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Here's what you need to know about Didi's new safety features

Including mandatory in-car audio recording for all trips

The latest announcement in the Didi Chuxing security saga is that the ride-sharing app is releasing a bundle of new safety features, a staged rollout that's the reason for its late-night service outage from September 8 through 15. As well as involving some controversial measures (involuntary audio recording, read more below), the new customer service safety features are going to cost Didi a lot – the company has said it will invest 140 million RMB to be exact, according to Reuters. This after the company reportedly lost 4 billion RMB in the first six months of 2018, according to a recent report by Bloomberg.

The new safety measures have been announced in the in-app update notifications, but working on the fact that nobody actually reads those, we’ve summarised the key points you need to know.

Starting with the divisive, 1984-esque policy: Didi's added a new mandatory audio recording function to the driver's app. In order to continue using the app, riders need to agree (a one-time affair that's legally binding via a pop-up screen) to have the audio of your journey recorded, an agreement which includes a list of ways in which Didi will use the recordings and the situations in which it will share the recordings with third parties (mainly, to comply with 'the lawful directions of any authorities' and 'with user's request as authorized by any legal documents').

This function first appeared over this past weekend for some users. Didi says it will automatically record every ride, encrypt the audio for storage and delete it after seven days, except in the 'event of negative comments, complaints or unsettled disputes' when it will 'appropriately extend the storage time of the voice recordings'. Apparently, the purpose of the audio is to serve as evidence for driver-passenger disputes, so you can request for the recording to be reviewed when you file a complaint or give your driver a poor rating.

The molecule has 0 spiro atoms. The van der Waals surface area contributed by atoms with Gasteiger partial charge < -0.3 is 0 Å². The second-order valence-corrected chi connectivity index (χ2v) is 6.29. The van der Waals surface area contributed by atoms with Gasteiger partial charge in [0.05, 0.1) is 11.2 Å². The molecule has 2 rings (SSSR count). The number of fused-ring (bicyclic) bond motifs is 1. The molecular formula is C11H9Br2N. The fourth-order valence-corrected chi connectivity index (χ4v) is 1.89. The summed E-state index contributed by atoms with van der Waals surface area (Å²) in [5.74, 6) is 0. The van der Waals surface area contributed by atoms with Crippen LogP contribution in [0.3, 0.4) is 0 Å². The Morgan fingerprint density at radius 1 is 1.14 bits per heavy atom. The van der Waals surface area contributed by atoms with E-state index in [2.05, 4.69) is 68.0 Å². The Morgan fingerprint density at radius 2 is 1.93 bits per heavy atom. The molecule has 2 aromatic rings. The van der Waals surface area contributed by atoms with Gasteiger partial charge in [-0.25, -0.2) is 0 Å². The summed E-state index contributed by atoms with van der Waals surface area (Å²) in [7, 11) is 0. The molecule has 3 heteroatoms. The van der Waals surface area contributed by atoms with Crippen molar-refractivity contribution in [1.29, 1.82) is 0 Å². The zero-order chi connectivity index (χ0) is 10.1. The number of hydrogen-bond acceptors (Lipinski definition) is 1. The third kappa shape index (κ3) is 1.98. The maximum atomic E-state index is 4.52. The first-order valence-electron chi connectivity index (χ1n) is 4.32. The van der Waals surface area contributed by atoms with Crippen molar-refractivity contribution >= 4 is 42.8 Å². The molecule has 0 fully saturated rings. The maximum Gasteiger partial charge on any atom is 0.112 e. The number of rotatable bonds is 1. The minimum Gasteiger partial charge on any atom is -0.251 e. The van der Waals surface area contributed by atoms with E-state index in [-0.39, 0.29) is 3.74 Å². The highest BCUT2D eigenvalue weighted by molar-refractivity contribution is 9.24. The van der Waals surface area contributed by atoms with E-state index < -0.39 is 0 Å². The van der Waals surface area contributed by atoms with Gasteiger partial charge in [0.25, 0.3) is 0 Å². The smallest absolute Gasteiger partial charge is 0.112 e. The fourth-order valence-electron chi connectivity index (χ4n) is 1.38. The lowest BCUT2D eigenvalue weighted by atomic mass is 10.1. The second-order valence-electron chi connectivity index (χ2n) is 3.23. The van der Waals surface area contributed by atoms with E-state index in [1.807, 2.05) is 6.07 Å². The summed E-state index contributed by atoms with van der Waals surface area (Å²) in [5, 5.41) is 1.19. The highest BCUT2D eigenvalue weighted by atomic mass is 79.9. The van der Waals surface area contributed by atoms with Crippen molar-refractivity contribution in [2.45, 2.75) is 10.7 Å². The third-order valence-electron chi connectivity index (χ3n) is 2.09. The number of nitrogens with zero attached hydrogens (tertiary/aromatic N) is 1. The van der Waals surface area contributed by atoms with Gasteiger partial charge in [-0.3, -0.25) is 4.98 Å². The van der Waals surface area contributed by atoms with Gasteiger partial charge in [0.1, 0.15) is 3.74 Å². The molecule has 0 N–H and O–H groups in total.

Perhaps unsurprisingly, the new compulsory recording function has netizens divided. One Weibo user challenges the point of the recording feature, asking 'What's the use of recordings? If they don't do anything about it, cases like this will still happen.' While another user has come to the company's defense saying, 'When [Didi] doesn't take safety measures, you say they are unsafe. Now when [Didi] is taking safety measures, you say audio recording is a violation of privacy.'

At the other end of the privacy spectrum, a new 'Safety Center' has a feature that generates anonymous phone numbers for users, allowing you to call drivers from a different number each time, so the driver doesn't actually have access to your real number. This number is then terminated 30 minutes after you’ve completed your trip payment. The driver will not be informed you are using an anonymous number. Although, how it will work if the driver calls you first or how you'd confirm the last four digits of your number if you needed to prove you're the right passenger are still tba.

didi anonymous (1)
Image: via Didi

The Safety Center also has a much-needed upgrade of the previous 'emergency call' button. It's now a one-click police calling service that appears as a red flashing light logo next to the 'share' button in the Safety Center.

didi police (1)
Image: via Didi

The page will open up to show your car and driver information along with your current location for you to share with the police. Below that is the 'call police' button which will call 110 immediately, send an SMS to your emergency contact and send your trip information to your phone with one click.

And alongside these, you'll still be able to share your ride details and receive compensation through the Didi Care Plan in case of accidents and injuries. Didi is also saying that drivers will now have to undergo daily 'safety knowledge tests' and facial recognition checks before they start taking passengers.

Only time will tell how all these features work out after the dust has settled...

By Annie Lin

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